Bilejones
Member
Reply to  dlr
3 years ago

Agree.

And the fucked-up comment system here tells me that if I try to post a one word comment here saying that I agree it rejects the comment as being too short. Thereby forcng me to waste time complaining about the fucked-up comment system.

Z-Man is rapidly falling behind even the US in terms of infrastructure.
$7 Trillion should do it. (for his blog at least)

Nighthawker
Nighthawker
3 years ago

What’s the best way to login in here now, Disqus doesn’t work anymore.

Lucius Sulla
Lucius Sulla
3 years ago

Perhaps we are actually in the midst of the next great wars? In the Stone Age, wars were fought with stone weapons and tools. In the Bronze Age, wars were fought with bronze weapons and tools. In the Iron Age, wars were fought with iron weapons and tools. In the Industrial Age, wars were fought with industrial weapons and tools – machine guns, tanks, airplanes, eventually nuclear bombs (with unbelievable, unprecedented carnage). If we are now in the Information Age, perhaps this is how war will be fought, or is being fought, using information, mis-information, and dis-information to defeat enemies,… Read more »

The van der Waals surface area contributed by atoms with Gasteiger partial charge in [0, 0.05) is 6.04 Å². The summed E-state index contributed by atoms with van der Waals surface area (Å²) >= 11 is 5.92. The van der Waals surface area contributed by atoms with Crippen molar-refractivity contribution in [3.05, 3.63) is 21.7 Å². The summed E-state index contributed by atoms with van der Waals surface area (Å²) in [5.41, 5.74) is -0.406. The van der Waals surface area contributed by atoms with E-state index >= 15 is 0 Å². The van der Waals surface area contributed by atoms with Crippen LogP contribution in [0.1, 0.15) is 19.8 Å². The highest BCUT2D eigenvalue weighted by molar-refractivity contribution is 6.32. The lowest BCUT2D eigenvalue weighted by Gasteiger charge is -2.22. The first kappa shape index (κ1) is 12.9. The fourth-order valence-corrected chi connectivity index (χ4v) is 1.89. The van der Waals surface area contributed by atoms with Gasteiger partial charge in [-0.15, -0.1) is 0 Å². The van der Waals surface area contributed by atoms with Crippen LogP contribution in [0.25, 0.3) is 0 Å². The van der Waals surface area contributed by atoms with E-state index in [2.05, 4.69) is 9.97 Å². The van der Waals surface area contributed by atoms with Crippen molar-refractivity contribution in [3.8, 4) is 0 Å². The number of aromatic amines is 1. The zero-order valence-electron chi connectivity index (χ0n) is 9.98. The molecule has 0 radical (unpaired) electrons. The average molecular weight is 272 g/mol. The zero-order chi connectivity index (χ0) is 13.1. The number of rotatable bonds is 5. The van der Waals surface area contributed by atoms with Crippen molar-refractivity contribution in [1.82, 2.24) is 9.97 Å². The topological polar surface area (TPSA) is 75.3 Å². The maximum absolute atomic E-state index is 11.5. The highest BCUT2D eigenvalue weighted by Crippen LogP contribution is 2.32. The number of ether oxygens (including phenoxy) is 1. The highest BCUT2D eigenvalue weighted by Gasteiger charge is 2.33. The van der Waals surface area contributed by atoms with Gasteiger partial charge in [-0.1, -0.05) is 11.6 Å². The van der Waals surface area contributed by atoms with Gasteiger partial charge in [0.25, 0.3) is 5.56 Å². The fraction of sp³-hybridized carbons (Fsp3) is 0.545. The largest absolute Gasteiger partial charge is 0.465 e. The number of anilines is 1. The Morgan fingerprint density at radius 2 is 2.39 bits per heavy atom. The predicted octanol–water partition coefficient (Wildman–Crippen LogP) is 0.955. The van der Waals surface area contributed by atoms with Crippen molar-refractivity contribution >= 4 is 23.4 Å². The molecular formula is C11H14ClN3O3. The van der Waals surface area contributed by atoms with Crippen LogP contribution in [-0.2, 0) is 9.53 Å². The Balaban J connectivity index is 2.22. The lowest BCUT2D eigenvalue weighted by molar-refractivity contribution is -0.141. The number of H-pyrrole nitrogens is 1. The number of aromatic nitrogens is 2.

TomA
TomA
Reply to  Lucius Sulla
3 years ago

When people have their basic needs met, they acquire lots of leisure time and avocations which substitute for the ancestral work ethic that was needed to stay alive in bygone times. It is during this leisure time that information becomes highly influential as a vector to the subconscious mind and may alter habitual behaviors and biases. As such, the control & misuse of information flow for mass indoctrination is both a viable & powerful weapon. The tech tyrants know this and they have used their wealth to surreptitiously purchase their way into controlling alliance with DC, and therefore have no… Read more »

Paul Bonneau
Paul Bonneau
3 years ago